Academia Foreign Policy War

Military Intervention: Who Looks Before They Leap?

Guest post by Aaron Rapport

Israeli F-161's fly in formation. By the Israel Defense Forces.

Israeli F-161’s fly in formation. By the Israel Defense Forces.

When conflicts arise in international politics, there is always the possibility that one party to a dispute will try to coerce the other into changing its plans or behavior. The economic sanctions levied against Iran due to international suspicions of its nuclear program, or those in place against Russia because of its actions in Ukraine, are cases in point. A challenging aspect of successful coercion, regardless of the form it takes, is that it requires the target to comply to some extent with the wishes of the coercer, for fear of worse consequences if they resist. An opponent’s resolve thus becomes crucially important. How much pain can Iran, Russia, or any other country tolerate before it acquiesces to some or all of the demands put to it? It is very difficult to know the answer to this question without some coercive action being taken in the first place. Governments in policy disputes have no incentive to reveal their breaking points to their opponents, presuming they are even sure of how much punishment they or their fellow nationals can tolerate. Uncertainty about resolve obscures agreements both sides would prefer to costly efforts at coercion, and can lead to bloody clashes to decide the matter at hand.

However, some countries are better situated to tease out an opponent’s pain threshold than others. For example, wealthy countries who command large markets can first see how an opponent reacts to economic sanctions to get a hint of their resolve, an option poorer states are less likely to have. The coercive “tool box” is also larger for powerful states considering military action. Strong actors may face considerable uncertainty about an opponent’s resolve, but be able to use limited military operations to screen opponents before engaging in more extensive combat. They can forgo further escalation if it appears they have overestimated their target’s resolve, and withdrawal or “staying the course” accompany the option of escalation when it appears an opponent has been underestimated. Conversely, weaker military powers are less able to pursue such a strategy. Compared to their stronger counterparts, they will find it harder to overcome defensive preparations an opponent may take in response to a limited military foray. Unilateral withdrawal from a military engagement is also less feasible for weaker countries. Uncertainty or no, once weaker powers decide to take military action, they are compelled to go “all in.”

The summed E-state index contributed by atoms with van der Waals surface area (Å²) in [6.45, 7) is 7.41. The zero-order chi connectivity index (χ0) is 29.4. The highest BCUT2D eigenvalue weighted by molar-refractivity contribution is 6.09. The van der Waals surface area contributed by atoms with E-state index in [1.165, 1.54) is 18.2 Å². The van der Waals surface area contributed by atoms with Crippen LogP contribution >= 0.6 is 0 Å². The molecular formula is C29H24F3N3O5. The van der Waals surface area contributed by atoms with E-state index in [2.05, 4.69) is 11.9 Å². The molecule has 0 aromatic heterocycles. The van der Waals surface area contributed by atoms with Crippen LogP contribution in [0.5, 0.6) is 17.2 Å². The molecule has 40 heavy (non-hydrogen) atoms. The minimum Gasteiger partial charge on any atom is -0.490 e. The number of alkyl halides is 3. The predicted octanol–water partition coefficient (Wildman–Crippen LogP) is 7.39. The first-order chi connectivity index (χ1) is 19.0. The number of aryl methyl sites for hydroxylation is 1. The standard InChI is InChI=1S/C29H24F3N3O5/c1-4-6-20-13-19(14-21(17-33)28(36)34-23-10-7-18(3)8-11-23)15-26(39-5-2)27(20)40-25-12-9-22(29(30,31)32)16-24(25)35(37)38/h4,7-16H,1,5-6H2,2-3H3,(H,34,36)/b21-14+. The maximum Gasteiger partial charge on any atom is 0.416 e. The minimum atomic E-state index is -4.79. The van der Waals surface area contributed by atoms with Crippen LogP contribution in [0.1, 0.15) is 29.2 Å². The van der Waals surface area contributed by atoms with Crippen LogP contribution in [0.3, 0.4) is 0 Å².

My recent findings support these assertions. When seeking to coerce policy change during military interventions and international crises, military strong powers are much less likely to escalate to high levels of force—extensive air and ground campaigns—than are weaker states, even when the stakes are high. During interventions, strong states seeking to compel policy change were also more likely to refrain from using force for several days even after troops had been deployed in or near an opponent’s territory, likely to gauge the adversary’s reaction. Again, this is not because strong powers are somehow more rational or less vicious than countries with weaker militaries, but rather because they can better bear the costs of this form of information gathering. Alternatively, there is no detectable difference between strong and weak military powers’ behavior in interventions or crises over territory, or attempts to overthrow an opponent’s regime. This is because strong states with these types of objectives often believe they can succeed by using “brute force” to destroy a target’s capacity to resist, making compliance and the question of resolve less important. This is apparent in hawkish arguments vis-à-vis Iran: if the US were to take actions aimed at regime change rather than Iranian policy concessions, questions of Tehran’s willingness to resist sanctions or withstand the consequences of cheating on any nuclear deal supposedly become irrelevant.

In short, we should expect lower levels of violence to accompany policy (rather than territorial) disputes as long as states have multiple avenues to reduce uncertainty, which may be a luxury only the most powerful can afford. If the conflict over Iran’s nuclear policies dissolves into violence this will likely be instigated by weaker regional powers rather than the United States. Even if states like Israel felt no more threatened, their relatively limited military capabilities counter-intuitively bode against half-measures.

Aaron Rapport is a lecturer in the Department of Politics and International Studies at the University of Cambridge.

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